Foundations of World Culture I: World Civilizations and Texts

A collage of four photos, including (clockwise from top left) a Greek Statue, Chinese calligraphy, an Indian painting, and the Quran.

A collage of four images -- (clockwise from top left) a sculpture of the head of Odysseus; Chinese calligraphy of The Great Learning in Confucianism; a painting of Krishna giving spiritual instructions (i.e. Bhagavad Gita) to Arjuna at Kurukshetra battlefield; and the Quran in Andalusi script -- representing selections of classics across different cultures, regions, and time. (Photo credits, also clockwise from top left: public domain; courtesy of Fu-Min Yang, Asaf Braverman, UltraLeft on Flickr.)


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Fall 2011



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Course Description

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Course Description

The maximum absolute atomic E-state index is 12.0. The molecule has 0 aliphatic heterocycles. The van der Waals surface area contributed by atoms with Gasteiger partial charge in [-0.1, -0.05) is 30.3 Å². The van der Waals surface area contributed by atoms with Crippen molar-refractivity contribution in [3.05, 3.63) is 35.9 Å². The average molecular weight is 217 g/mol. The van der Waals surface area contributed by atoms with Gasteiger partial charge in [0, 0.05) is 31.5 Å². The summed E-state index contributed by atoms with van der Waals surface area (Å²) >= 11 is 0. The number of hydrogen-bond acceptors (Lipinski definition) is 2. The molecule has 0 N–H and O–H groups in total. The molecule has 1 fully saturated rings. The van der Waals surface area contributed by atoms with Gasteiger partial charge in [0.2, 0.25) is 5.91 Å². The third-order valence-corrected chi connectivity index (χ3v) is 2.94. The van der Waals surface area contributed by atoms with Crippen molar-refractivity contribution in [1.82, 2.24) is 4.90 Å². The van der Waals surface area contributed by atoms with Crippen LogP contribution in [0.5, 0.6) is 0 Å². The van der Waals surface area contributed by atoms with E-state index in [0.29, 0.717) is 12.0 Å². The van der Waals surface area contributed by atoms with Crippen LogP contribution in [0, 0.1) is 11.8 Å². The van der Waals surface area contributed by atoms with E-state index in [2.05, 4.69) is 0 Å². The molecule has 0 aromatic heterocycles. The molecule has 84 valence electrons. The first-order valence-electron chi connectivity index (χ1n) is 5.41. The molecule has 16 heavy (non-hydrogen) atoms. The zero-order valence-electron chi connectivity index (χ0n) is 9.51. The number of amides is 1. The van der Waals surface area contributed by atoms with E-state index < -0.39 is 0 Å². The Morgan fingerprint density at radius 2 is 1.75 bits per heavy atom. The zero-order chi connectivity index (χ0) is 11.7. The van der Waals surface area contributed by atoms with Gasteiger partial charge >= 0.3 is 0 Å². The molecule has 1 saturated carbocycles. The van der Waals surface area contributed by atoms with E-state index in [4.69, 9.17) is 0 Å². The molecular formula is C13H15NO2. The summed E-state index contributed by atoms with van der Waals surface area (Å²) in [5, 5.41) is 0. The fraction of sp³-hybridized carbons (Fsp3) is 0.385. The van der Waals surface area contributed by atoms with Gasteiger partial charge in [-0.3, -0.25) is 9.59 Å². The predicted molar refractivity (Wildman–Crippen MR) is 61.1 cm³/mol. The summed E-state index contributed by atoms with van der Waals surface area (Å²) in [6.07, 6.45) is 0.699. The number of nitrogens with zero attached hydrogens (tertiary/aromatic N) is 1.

This course aims to introduce students to the rich diversity of human culture from antiquity to the early 17th century. In this course, we will explore human culture in its myriad expressions, focusing on the study of literary, religious and philosophical texts as ways of narrating, symbolizing, and commenting on all aspects of human social and material life. We will work comparatively, reading texts from various cultures: Mesopotamian, Greek, Judeo-Christian, Chinese, Indian, and Muslim. Throughout the semester, we will be asking questions like: How have different cultures imagined themselves? What are the rules that they draw up for human behavior? How do they represent the role of the individual in society? How do they imagine 'universal' concepts like love, family, duty? How have their writers and artists dealt with encounters with other cultures and other civilizations?

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Ghenwa Hayek. 21L.001X Foundations of World Culture I: World Civilizations and Texts. Fall 2011. Massachusetts Institute of Technology: MIT OpenCourseWare, License: Creative Commons BY-NC-SA.

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